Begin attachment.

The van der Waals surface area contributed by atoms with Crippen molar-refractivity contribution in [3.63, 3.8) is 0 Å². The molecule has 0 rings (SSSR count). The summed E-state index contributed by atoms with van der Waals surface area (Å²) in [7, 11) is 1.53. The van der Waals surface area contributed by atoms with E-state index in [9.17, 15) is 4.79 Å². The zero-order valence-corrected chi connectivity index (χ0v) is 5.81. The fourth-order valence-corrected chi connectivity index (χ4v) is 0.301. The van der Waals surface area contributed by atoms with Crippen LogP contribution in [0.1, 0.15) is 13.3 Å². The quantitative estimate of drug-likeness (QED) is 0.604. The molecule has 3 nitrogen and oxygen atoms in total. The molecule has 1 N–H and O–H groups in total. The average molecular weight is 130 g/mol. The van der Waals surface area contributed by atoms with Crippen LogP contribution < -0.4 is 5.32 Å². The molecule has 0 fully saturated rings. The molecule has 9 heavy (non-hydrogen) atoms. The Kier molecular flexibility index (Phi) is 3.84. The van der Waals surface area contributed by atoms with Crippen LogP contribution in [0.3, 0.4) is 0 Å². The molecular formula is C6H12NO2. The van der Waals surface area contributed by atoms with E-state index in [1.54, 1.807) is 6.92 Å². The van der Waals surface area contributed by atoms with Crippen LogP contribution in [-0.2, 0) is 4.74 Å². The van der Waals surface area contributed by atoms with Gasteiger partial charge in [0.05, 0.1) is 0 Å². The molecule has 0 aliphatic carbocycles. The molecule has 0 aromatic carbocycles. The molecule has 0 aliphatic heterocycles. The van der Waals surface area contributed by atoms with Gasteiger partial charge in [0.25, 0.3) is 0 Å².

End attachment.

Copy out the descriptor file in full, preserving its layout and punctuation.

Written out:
The van der Waals surface area contributed by atoms with Crippen molar-refractivity contribution in [3.63, 3.8) is 0 Å². The molecule has 0 rings (SSSR count). The summed E-state index contributed by atoms with van der Waals surface area (Å²) in [7, 11) is 1.53. The van der Waals surface area contributed by atoms with E-state index in [9.17, 15) is 4.79 Å². The zero-order valence-corrected chi connectivity index (χ0v) is 5.81. The fourth-order valence-corrected chi connectivity index (χ4v) is 0.301. The van der Waals surface area contributed by atoms with Crippen LogP contribution in [0.1, 0.15) is 13.3 Å². The quantitative estimate of drug-likeness (QED) is 0.604. The molecule has 3 nitrogen and oxygen atoms in total. The molecule has 1 N–H and O–H groups in total. The average molecular weight is 130 g/mol. The van der Waals surface area contributed by atoms with Crippen LogP contribution < -0.4 is 5.32 Å². The molecule has 0 fully saturated rings. The molecule has 9 heavy (non-hydrogen) atoms. The Kier molecular flexibility index (Phi) is 3.84. The van der Waals surface area contributed by atoms with Crippen LogP contribution in [0.3, 0.4) is 0 Å². The molecular formula is C6H12NO2. The van der Waals surface area contributed by atoms with E-state index in [1.54, 1.807) is 6.92 Å². The van der Waals surface area contributed by atoms with Crippen LogP contribution in [-0.2, 0) is 4.74 Å². The van der Waals surface area contributed by atoms with Gasteiger partial charge in [0.05, 0.1) is 0 Å². The molecule has 0 aliphatic carbocycles. The molecule has 0 aromatic carbocycles. The molecule has 0 aliphatic heterocycles. The van der Waals surface area contributed by atoms with Gasteiger partial charge in [0.25, 0.3) is 0 Å².